As an atheist I agree completely. I further posit that the probability of a god is zero. Further, if a god exists and that god is like the description of the god of Abraham that god is not worthy of my desire, accolades, or worship. If there is a god that exists as described by deists it does not care what words I use nor who I sleep with and how. If a god exists and judges me by moral means then it will judge me based on the morality I know rather than that offered in the offensive books of human made religions. If a god exists and has the fortitude to judge me at all, it can judge me by my morality and treatment of my fellow animals. If it indeed has the power of judgement, it can judge me on how I’ve treated others. If indeed there is a god who has any need or want to judge me, it can judge me as I have lived or it can do as it wishes but I will not worship it. For a being to acquire my worship requires what no god of human design or understanding can do. The YHWH-ists claim their god is omniscient yet that god has failed to meet the criteria I set forth. For those that think I am not permitted to set forth the criteria I am open to them showing me their god so that their god can explain to me personally what the rules are. I’m not saying I will accept any old god and his rules, but if there is argument about my understanding it will require the actual god to explain to me the differences. Without that there is no such thing as free will and I claim my right to free will now and always. Let some god who wants to be king explain any differences to me personally. I need no middle man arguments. Any god who would deem me unworthy of such effort is unworthy of my praise and worship and will likely garner my desire to kill it. If that is not clear enough for the theist, then I can use more words.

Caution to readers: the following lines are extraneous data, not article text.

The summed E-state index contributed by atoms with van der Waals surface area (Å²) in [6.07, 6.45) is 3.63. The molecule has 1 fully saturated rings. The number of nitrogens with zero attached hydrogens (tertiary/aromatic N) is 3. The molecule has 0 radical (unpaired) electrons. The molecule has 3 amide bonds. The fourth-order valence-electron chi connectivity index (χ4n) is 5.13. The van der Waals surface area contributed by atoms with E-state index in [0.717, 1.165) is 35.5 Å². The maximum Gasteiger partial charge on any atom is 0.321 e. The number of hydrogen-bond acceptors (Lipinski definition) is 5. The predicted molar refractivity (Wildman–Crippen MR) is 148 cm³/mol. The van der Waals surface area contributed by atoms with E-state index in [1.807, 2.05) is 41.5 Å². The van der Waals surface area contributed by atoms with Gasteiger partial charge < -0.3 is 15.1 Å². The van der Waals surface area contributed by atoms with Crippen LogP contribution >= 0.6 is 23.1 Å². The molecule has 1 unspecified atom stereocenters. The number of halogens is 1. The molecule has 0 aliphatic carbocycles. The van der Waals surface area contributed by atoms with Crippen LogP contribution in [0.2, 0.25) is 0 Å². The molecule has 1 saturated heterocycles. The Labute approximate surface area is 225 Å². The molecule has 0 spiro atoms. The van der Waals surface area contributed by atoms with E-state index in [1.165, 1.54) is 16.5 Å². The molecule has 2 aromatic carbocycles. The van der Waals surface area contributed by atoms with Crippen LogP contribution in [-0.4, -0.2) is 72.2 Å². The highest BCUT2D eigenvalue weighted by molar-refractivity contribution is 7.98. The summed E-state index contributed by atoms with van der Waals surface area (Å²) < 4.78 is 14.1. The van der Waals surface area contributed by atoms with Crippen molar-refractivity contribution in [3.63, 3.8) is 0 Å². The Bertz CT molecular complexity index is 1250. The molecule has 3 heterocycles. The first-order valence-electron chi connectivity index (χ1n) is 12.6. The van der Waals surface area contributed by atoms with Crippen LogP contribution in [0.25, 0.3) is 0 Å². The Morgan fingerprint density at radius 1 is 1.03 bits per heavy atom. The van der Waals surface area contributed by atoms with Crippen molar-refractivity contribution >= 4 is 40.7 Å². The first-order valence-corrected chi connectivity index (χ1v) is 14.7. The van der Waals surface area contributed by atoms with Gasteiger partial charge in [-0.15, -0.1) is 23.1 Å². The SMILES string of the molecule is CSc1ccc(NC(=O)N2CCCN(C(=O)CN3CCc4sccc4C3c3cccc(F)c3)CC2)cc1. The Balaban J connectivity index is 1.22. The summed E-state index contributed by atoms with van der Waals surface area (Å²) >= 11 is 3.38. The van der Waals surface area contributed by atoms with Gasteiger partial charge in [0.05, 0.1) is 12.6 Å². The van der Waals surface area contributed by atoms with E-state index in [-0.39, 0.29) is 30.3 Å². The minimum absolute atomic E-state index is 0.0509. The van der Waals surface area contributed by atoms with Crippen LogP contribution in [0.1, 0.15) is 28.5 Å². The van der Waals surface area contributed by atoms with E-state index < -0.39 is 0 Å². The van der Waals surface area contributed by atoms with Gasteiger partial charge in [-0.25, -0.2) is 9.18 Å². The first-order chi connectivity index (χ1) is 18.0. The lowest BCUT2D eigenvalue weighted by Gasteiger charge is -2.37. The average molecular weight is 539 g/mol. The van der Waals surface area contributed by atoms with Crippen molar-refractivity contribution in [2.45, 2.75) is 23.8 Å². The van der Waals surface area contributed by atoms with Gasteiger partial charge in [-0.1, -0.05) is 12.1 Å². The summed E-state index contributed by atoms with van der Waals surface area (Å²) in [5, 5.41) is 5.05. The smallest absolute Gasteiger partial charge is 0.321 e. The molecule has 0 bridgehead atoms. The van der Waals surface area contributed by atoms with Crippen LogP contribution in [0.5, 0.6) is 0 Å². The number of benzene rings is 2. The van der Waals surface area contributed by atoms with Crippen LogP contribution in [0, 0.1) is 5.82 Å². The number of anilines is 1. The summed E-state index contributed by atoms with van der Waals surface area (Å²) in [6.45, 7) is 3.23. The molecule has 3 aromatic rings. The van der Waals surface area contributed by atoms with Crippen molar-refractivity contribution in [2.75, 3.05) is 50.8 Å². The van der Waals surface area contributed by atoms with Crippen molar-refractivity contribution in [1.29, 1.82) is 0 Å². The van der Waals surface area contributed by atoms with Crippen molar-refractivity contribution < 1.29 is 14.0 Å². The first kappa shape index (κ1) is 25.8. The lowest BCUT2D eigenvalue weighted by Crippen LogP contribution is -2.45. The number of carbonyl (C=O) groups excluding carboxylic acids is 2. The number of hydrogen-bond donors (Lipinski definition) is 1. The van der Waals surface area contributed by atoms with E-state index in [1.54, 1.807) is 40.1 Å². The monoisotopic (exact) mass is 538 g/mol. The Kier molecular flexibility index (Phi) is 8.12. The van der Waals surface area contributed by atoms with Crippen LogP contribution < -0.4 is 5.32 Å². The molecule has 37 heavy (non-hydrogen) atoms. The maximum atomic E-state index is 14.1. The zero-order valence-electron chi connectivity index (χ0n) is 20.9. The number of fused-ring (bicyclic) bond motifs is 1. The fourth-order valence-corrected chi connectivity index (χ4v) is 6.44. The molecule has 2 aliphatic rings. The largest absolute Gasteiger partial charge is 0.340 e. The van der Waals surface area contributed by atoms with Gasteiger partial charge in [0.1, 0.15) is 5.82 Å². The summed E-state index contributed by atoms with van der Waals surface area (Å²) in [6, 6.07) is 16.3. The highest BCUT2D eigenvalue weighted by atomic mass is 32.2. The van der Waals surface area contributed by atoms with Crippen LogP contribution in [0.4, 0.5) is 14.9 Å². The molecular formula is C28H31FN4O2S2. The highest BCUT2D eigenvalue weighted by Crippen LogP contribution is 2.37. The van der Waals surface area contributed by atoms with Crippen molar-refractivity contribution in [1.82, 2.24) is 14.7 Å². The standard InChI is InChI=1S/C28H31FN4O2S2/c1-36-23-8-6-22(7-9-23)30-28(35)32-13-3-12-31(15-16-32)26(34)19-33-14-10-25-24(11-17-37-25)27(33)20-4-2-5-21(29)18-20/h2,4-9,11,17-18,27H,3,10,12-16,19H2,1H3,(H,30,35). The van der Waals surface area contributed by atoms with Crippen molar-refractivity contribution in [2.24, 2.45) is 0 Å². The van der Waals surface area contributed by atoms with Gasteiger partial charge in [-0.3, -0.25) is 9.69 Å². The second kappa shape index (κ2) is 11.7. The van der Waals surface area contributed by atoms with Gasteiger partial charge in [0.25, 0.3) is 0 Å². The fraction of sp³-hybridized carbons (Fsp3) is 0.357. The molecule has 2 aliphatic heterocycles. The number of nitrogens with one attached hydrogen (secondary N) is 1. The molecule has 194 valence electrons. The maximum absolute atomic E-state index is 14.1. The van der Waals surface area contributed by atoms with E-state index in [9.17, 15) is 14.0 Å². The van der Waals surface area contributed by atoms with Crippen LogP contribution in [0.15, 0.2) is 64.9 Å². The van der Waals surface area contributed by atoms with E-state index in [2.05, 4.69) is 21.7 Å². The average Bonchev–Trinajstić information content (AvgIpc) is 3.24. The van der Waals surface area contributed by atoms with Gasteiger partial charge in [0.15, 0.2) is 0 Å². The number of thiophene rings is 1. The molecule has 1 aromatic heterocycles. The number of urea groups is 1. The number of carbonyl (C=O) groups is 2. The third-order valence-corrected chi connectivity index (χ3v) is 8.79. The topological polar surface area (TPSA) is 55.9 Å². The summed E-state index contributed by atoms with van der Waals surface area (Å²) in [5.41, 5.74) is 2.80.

God Is A Nihilist

I’m talking here about the god of Abraham. It is not important what name we use as long as we know we’re talking about that god. He is various described but in all cases he gets this sort of description generally:

Omnipotent, omniscient, omnipresent, omni-benevolent. He is without peers, without family, without community, without predecessors. It is assumed that he existed prior to any existence we know of (a complete void) on his own, without guidance or interaction of any kind. He had nothing from which to form an opinion, he simply knows all things. That includes his purpose and meaning. Along with this he knew that creating existence to worship him would fail miserably but did it anyway. There can be no meaning and purpose in doing what you know will fail. To argue that it might have worked is not suitable – he would have  known how to make it work and done that instead of the things he has supposedly done to get us here.